Progress on the Yaoundé Declaration: transborder

Since the Yaoundé Declaration in March 1999, new protected areas have been created, new plans for combating illegal logging have been adopted, and initiatives to help save some of the most amazing species in the Congo Basin have been put into place.

From the start of the Yaoundé Forest Summit till the present day, African leaders have been working to save the forests of the Congo Basin.

Regional/Trans-border conservation achievements include:

  • A total of 4.5 million hectares of new forest protected areas have been created. These are spread across Cameroon (889,782 hectares); Republic of Congo (1,000,000 hectares); Equatorial Guinea (515,000 hectares); and Gabon (over 2,000,000 hectares). Complementing existing protected areas in the sub-region, these new protected areas have tripled the size of protected areas in the Congo Basin.
  • The Sangha Tri-National (TNS), a 2.8 million hectare stretch of forest in Central Africa , was established following an agreement signed between the Governments of Cameroon, Central African Republic and the Republic of Congo. The agreement is on collaborative management of TNS, and represents a big step towards the battle against poaching and illegal logging. The 2.8 million hectares of forests include national parks and surrounding multiple use zones.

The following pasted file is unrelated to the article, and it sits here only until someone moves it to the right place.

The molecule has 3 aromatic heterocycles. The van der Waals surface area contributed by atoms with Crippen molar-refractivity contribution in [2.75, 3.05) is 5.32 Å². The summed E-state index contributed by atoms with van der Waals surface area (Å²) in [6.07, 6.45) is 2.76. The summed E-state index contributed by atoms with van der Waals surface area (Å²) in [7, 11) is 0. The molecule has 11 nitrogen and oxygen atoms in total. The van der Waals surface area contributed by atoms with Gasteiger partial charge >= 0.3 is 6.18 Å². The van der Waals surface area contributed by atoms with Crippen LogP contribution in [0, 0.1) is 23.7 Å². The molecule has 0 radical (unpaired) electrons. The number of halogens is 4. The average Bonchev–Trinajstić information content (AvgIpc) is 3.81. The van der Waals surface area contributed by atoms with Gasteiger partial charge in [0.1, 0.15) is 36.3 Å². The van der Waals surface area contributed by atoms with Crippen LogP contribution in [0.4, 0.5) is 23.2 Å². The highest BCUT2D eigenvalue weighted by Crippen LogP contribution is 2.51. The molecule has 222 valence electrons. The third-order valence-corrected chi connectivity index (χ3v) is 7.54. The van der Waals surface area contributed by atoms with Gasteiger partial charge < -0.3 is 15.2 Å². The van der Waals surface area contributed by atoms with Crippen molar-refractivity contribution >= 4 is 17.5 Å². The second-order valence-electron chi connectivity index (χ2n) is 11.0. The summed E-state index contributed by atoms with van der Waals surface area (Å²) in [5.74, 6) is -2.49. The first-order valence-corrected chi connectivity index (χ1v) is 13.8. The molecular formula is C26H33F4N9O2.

• The Dja-Odzala-Minkebe (TRIDOM) trans-border conservation zone of about 14.6 million hectares spanning the territories of Cameroon, Gabon and Congo, has been endorsed by the three governments and accepted by UNDP-GEF for funding of US$10 million. TRIDOM represents 7.5% of the Congo Basin rainforest and are already under protection nationally.

The TNS and TRIDOM are pioneer conservation initiatives that have significantly contributed in forging a new vision within the Congo Basin on development and implementation of trans-boundary conservation programmes.

  • A strategic convergence plan called the "Plan de Convergence" for the implementation of the Yaoundé Declaration was finalized and endorsed by COMIFAC (Commission of Ministers in charge of Forests in Central Africa). This involved the compilation of the different action plans identified by the member states. Priority activities were later identified from the Plan de Convergence.
  • Sustainable financing of conservation work has become a priority for Central African governments and partners. Two Trust Funds have been launched, one for the Mont Cameroon area (CAMCOF), another for the TNS, which already mobilised commitments of €7.5 million (about US$10 million) as endowment from the German Government and a joint initiative of WWF and the Krombacher brewery. 
  • A four-year USAID grant of US$53 million was secured with the launching of the Congo Basin Forest Partnership announced by US Secretary of State Colin Powell in September 2002. The partnership will help conserve 29 protected areas, and promote sustainable forestry and community-based conservation in 11 priority landscapes spanning the Congo Basin .

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